As a ratepayer (sorry, council tax payer) and supporter of our holiday industry, I wish the borough council well in its efforts to provide popular and financially viable sports and recreational facilities within the complex. Inevitably, that will mean removing some that have not earned their keep, with a backlash from the aggrieved victims.

At the time the Marina Centre was conceived, budget package holidays by air to sun-drenched continental shores were proving serious competition to traditional UK resorts, and it was reckoned that the innovation would benefit Yarmouth in the cut-throat tussle for those visitors who preferred not to jet abroad.

Locating it on the site of the outdated open-air bathing pool, and outdoor Marina amphitheatre capable of seating thousands, was controversial but logical...to a point. They were pre-war major additions to the resort’s facilities, but vulnerable to the weather, and people were no longer content to patronise Spartan amenities.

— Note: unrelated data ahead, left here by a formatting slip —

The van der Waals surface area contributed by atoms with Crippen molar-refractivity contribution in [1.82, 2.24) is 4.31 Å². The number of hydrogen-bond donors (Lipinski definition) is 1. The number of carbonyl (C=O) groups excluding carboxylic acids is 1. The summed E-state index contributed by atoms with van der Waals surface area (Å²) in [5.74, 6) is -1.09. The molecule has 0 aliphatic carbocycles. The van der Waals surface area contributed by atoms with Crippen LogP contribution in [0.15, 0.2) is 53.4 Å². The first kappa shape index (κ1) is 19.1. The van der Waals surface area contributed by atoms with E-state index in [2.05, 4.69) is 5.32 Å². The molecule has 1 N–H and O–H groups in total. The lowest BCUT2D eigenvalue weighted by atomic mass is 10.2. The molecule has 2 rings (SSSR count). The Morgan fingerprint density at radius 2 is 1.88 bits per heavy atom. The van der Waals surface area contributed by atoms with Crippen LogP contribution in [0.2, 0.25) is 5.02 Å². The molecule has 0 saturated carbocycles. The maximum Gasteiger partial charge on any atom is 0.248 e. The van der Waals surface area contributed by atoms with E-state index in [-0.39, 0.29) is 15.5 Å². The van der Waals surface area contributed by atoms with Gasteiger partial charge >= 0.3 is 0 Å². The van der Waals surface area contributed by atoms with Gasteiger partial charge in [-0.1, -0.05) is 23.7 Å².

The percentage of visitors arriving here in their own cars – instead of by train and charabanc – necessitated provision of ample parking space as near to the seafront as possible. However, the Marina Centre occupying its prime Golden Mile spot meant that there was still little or no room left for customers to park, a serious drawback.